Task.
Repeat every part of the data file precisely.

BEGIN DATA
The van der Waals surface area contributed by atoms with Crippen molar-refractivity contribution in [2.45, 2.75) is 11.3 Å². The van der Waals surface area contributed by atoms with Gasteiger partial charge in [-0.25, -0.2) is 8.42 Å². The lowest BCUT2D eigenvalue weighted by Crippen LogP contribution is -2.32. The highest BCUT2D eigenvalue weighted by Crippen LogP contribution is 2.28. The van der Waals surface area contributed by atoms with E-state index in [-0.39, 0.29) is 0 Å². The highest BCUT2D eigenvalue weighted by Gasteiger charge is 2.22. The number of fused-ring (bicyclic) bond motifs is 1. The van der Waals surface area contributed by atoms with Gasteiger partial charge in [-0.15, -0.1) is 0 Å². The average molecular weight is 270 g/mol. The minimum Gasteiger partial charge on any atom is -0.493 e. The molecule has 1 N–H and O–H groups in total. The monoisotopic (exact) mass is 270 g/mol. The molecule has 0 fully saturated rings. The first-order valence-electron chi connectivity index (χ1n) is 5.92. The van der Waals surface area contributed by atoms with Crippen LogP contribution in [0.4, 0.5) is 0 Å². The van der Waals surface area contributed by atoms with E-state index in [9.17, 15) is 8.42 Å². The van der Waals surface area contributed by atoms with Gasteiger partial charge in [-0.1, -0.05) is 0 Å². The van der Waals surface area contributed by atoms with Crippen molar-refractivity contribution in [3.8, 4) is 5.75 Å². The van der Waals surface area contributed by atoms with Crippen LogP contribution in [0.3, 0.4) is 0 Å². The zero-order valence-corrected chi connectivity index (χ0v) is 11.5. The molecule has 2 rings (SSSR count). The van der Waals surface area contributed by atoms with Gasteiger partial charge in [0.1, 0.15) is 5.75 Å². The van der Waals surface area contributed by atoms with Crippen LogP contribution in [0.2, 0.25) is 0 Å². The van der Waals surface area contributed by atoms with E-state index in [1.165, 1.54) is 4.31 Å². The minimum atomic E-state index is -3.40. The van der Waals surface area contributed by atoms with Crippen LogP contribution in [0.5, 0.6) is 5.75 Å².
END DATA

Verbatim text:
The van der Waals surface area contributed by atoms with Crippen molar-refractivity contribution in [2.45, 2.75) is 11.3 Å². The van der Waals surface area contributed by atoms with Gasteiger partial charge in [-0.25, -0.2) is 8.42 Å². The lowest BCUT2D eigenvalue weighted by Crippen LogP contribution is -2.32. The highest BCUT2D eigenvalue weighted by Crippen LogP contribution is 2.28. The van der Waals surface area contributed by atoms with E-state index in [-0.39, 0.29) is 0 Å². The highest BCUT2D eigenvalue weighted by Gasteiger charge is 2.22. The number of fused-ring (bicyclic) bond motifs is 1. The van der Waals surface area contributed by atoms with Gasteiger partial charge in [-0.15, -0.1) is 0 Å². The average molecular weight is 270 g/mol. The minimum Gasteiger partial charge on any atom is -0.493 e. The molecule has 1 N–H and O–H groups in total. The monoisotopic (exact) mass is 270 g/mol. The molecule has 0 fully saturated rings. The first-order valence-electron chi connectivity index (χ1n) is 5.92. The van der Waals surface area contributed by atoms with Crippen LogP contribution in [0.4, 0.5) is 0 Å². The van der Waals surface area contributed by atoms with E-state index in [9.17, 15) is 8.42 Å². The van der Waals surface area contributed by atoms with Gasteiger partial charge in [-0.1, -0.05) is 0 Å². The van der Waals surface area contributed by atoms with Crippen molar-refractivity contribution in [3.8, 4) is 5.75 Å². The van der Waals surface area contributed by atoms with Crippen LogP contribution in [0.3, 0.4) is 0 Å². The zero-order valence-corrected chi connectivity index (χ0v) is 11.5. The molecule has 2 rings (SSSR count). The van der Waals surface area contributed by atoms with Gasteiger partial charge in [0.1, 0.15) is 5.75 Å². The van der Waals surface area contributed by atoms with Crippen LogP contribution in [0.2, 0.25) is 0 Å². The van der Waals surface area contributed by atoms with E-state index in [1.165, 1.54) is 4.31 Å². The minimum atomic E-state index is -3.40. The van der Waals surface area contributed by atoms with Crippen LogP contribution in [0.5, 0.6) is 5.75 Å².